A Republican lawmaker wants stiffer penalties for Floridians who swap out their Electronic Benefits Transfer “food stamp” cards for non-food items like drugs and guns.
The measure, pre-filed for the 2016 session, aims to help cut down on the underground traffic in buying, selling and trading state-issued EBT cards designed for families in need by making certain swaps for non-food items a felony.
“People are doing this outside the business world and within the confines of their own home. They are really defrauding government,” said Sen. Travis Hutson, R-Elkton, the legislation’s sponsor.
Huston’s proposal, SB 218, would make it a third-degree felony to possess two or more EBT cards that have been issued to other people and attempt to sell one. Further, it would expressly forbid trading cards or benefits in exchange for firearms, ammunition, explosives, or controlled substances.
Those found in violation could see up to five years in prison and $5,000 in fines. In addition, Hutson’s bill would authorize a mandatory sentence enhancer of six months of community service with a nonprofit entity that works in food distribution for the needy such as a food pantry or soup kitchen.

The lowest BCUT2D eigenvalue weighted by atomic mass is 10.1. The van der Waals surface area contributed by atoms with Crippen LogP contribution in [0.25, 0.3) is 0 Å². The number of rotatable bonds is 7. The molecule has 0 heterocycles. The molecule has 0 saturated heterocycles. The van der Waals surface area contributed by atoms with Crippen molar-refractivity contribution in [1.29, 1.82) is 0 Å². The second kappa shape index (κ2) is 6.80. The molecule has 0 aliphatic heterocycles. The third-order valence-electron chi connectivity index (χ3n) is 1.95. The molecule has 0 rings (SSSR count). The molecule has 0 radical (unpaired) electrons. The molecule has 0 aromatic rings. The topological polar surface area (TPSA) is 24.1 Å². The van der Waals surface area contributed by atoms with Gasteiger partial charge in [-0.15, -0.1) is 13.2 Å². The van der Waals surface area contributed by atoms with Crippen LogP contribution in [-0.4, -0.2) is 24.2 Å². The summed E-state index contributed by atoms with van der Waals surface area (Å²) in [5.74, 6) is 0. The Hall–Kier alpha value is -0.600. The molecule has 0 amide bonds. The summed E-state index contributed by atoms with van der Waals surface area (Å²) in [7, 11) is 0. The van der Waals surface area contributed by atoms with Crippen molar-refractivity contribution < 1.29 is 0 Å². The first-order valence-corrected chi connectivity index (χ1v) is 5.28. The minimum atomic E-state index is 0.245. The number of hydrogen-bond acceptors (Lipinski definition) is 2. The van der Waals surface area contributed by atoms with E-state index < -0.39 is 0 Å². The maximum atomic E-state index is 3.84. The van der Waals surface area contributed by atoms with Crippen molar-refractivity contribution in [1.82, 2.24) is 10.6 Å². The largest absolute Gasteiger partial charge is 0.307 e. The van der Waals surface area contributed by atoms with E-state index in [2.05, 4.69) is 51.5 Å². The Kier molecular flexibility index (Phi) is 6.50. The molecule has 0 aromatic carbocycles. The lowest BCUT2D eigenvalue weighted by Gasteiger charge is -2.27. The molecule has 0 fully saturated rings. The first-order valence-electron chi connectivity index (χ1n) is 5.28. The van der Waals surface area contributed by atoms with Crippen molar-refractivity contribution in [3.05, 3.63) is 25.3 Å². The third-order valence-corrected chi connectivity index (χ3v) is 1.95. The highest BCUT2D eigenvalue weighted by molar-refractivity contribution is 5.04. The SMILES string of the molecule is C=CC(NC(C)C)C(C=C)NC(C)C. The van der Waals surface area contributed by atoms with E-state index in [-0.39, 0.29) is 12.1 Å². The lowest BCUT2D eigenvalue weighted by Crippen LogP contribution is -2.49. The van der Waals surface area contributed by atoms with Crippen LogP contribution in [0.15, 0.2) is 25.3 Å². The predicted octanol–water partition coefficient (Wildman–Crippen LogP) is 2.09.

State authorities in recent years have been fighting an on-going battle against the illegal trade of EBT cards, sometimes sold for pennies on the dollar.
According to the National Conference of State Legislatures, at least 25 states have laws placing restrictions on the use of EBT cards at casinos, strip clubs and liquor stores while prohibitions against the purchase of lottery tickets, tattoos and guns are also common.
However, not all lawmakers agree.
Last year, New Hampshire Rep. Timothy Horrigan, D-Durham, argued against legislation halting the use of EBT cards for guns on Second Amendment grounds.
In addition to Huston’s bill, Rep. Jimmie Smith, R-Inverness, filed a similar measure last month in the state House.
Both proposals have been referred to committee.